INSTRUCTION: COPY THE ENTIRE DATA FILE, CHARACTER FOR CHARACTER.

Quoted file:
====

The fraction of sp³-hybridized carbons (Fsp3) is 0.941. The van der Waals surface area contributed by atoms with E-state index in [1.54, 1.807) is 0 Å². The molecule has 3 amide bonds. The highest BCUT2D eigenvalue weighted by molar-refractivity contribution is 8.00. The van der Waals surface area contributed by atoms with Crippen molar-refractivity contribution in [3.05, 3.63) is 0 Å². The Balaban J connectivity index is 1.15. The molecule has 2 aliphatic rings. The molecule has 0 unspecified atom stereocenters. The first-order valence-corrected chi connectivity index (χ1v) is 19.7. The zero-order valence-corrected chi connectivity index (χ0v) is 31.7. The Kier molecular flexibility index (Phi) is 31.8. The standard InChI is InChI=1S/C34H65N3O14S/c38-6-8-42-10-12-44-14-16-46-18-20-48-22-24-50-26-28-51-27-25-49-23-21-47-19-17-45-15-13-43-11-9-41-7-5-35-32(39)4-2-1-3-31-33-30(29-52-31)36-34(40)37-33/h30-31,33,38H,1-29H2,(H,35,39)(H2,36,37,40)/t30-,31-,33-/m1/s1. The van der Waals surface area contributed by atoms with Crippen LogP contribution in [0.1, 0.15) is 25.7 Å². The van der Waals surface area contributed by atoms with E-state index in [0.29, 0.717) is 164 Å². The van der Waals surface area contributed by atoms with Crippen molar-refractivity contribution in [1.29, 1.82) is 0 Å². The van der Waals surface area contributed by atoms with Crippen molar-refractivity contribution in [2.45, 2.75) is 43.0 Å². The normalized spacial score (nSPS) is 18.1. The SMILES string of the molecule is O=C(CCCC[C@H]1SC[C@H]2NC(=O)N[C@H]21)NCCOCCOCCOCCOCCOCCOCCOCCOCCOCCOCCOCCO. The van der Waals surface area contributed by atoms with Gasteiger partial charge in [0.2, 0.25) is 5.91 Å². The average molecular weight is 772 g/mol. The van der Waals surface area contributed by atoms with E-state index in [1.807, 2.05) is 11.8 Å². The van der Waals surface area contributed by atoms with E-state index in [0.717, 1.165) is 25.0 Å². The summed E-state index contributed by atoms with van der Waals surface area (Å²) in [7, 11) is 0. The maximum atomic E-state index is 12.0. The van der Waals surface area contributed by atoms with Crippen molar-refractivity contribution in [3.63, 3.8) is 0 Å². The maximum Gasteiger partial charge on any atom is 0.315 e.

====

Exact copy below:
The fraction of sp³-hybridized carbons (Fsp3) is 0.941. The van der Waals surface area contributed by atoms with E-state index in [1.54, 1.807) is 0 Å². The molecule has 3 amide bonds. The highest BCUT2D eigenvalue weighted by molar-refractivity contribution is 8.00. The van der Waals surface area contributed by atoms with Crippen molar-refractivity contribution in [3.05, 3.63) is 0 Å². The Balaban J connectivity index is 1.15. The molecule has 2 aliphatic rings. The molecule has 0 unspecified atom stereocenters. The first-order valence-corrected chi connectivity index (χ1v) is 19.7. The zero-order valence-corrected chi connectivity index (χ0v) is 31.7. The Kier molecular flexibility index (Phi) is 31.8. The standard InChI is InChI=1S/C34H65N3O14S/c38-6-8-42-10-12-44-14-16-46-18-20-48-22-24-50-26-28-51-27-25-49-23-21-47-19-17-45-15-13-43-11-9-41-7-5-35-32(39)4-2-1-3-31-33-30(29-52-31)36-34(40)37-33/h30-31,33,38H,1-29H2,(H,35,39)(H2,36,37,40)/t30-,31-,33-/m1/s1. The van der Waals surface area contributed by atoms with Crippen LogP contribution in [0.1, 0.15) is 25.7 Å². The van der Waals surface area contributed by atoms with E-state index in [0.29, 0.717) is 164 Å². The van der Waals surface area contributed by atoms with Crippen molar-refractivity contribution in [1.29, 1.82) is 0 Å². The van der Waals surface area contributed by atoms with Crippen molar-refractivity contribution in [2.45, 2.75) is 43.0 Å². The normalized spacial score (nSPS) is 18.1. The SMILES string of the molecule is O=C(CCCC[C@H]1SC[C@H]2NC(=O)N[C@H]21)NCCOCCOCCOCCOCCOCCOCCOCCOCCOCCOCCOCCO. The van der Waals surface area contributed by atoms with Gasteiger partial charge in [0.2, 0.25) is 5.91 Å². The average molecular weight is 772 g/mol. The van der Waals surface area contributed by atoms with E-state index in [1.807, 2.05) is 11.8 Å². The van der Waals surface area contributed by atoms with E-state index in [0.717, 1.165) is 25.0 Å². The summed E-state index contributed by atoms with van der Waals surface area (Å²) in [7, 11) is 0. The maximum atomic E-state index is 12.0. The van der Waals surface area contributed by atoms with Crippen molar-refractivity contribution in [3.63, 3.8) is 0 Å². The maximum Gasteiger partial charge on any atom is 0.315 e.